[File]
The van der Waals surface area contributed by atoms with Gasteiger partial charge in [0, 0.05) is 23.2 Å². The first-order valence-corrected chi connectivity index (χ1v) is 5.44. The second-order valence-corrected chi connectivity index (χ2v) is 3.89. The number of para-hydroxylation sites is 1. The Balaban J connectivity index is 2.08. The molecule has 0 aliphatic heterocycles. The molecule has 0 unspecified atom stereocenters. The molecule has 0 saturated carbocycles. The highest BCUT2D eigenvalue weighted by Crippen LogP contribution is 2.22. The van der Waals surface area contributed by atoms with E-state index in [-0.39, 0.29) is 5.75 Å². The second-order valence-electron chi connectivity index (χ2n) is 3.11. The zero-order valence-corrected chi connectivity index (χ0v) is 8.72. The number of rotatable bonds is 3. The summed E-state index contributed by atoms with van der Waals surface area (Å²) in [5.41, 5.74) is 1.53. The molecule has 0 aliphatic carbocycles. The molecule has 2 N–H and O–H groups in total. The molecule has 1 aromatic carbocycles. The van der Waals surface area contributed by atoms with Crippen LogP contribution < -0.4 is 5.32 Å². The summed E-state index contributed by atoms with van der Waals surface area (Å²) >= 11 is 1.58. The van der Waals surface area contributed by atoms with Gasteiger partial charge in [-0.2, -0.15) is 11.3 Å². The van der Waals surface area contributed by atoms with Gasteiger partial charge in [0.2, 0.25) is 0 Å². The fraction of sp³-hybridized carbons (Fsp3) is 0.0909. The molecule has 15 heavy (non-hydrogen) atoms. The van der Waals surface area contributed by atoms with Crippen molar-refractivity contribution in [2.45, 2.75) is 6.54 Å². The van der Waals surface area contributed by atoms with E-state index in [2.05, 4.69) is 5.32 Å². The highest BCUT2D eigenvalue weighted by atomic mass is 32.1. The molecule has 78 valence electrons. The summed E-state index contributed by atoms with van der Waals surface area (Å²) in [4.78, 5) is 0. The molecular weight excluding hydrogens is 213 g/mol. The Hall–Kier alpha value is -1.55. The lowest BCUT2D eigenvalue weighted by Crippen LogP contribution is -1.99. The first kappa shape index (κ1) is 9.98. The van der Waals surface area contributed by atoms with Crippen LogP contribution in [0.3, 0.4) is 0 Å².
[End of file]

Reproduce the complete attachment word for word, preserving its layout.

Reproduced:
The van der Waals surface area contributed by atoms with Gasteiger partial charge in [0, 0.05) is 23.2 Å². The first-order valence-corrected chi connectivity index (χ1v) is 5.44. The second-order valence-corrected chi connectivity index (χ2v) is 3.89. The number of para-hydroxylation sites is 1. The Balaban J connectivity index is 2.08. The molecule has 0 aliphatic heterocycles. The molecule has 0 unspecified atom stereocenters. The molecule has 0 saturated carbocycles. The highest BCUT2D eigenvalue weighted by Crippen LogP contribution is 2.22. The van der Waals surface area contributed by atoms with E-state index in [-0.39, 0.29) is 5.75 Å². The second-order valence-electron chi connectivity index (χ2n) is 3.11. The zero-order valence-corrected chi connectivity index (χ0v) is 8.72. The number of rotatable bonds is 3. The summed E-state index contributed by atoms with van der Waals surface area (Å²) in [5.41, 5.74) is 1.53. The molecule has 0 aliphatic carbocycles. The molecule has 2 N–H and O–H groups in total. The molecule has 1 aromatic carbocycles. The van der Waals surface area contributed by atoms with Crippen LogP contribution < -0.4 is 5.32 Å². The summed E-state index contributed by atoms with van der Waals surface area (Å²) >= 11 is 1.58. The van der Waals surface area contributed by atoms with Gasteiger partial charge in [-0.2, -0.15) is 11.3 Å². The van der Waals surface area contributed by atoms with Gasteiger partial charge in [0.2, 0.25) is 0 Å². The fraction of sp³-hybridized carbons (Fsp3) is 0.0909. The molecule has 15 heavy (non-hydrogen) atoms. The van der Waals surface area contributed by atoms with Crippen molar-refractivity contribution in [2.45, 2.75) is 6.54 Å². The van der Waals surface area contributed by atoms with E-state index in [2.05, 4.69) is 5.32 Å². The highest BCUT2D eigenvalue weighted by atomic mass is 32.1. The molecule has 78 valence electrons. The summed E-state index contributed by atoms with van der Waals surface area (Å²) in [4.78, 5) is 0. The molecular weight excluding hydrogens is 213 g/mol. The Hall–Kier alpha value is -1.55. The lowest BCUT2D eigenvalue weighted by Crippen LogP contribution is -1.99. The first kappa shape index (κ1) is 9.98. The van der Waals surface area contributed by atoms with Crippen LogP contribution in [0.3, 0.4) is 0 Å².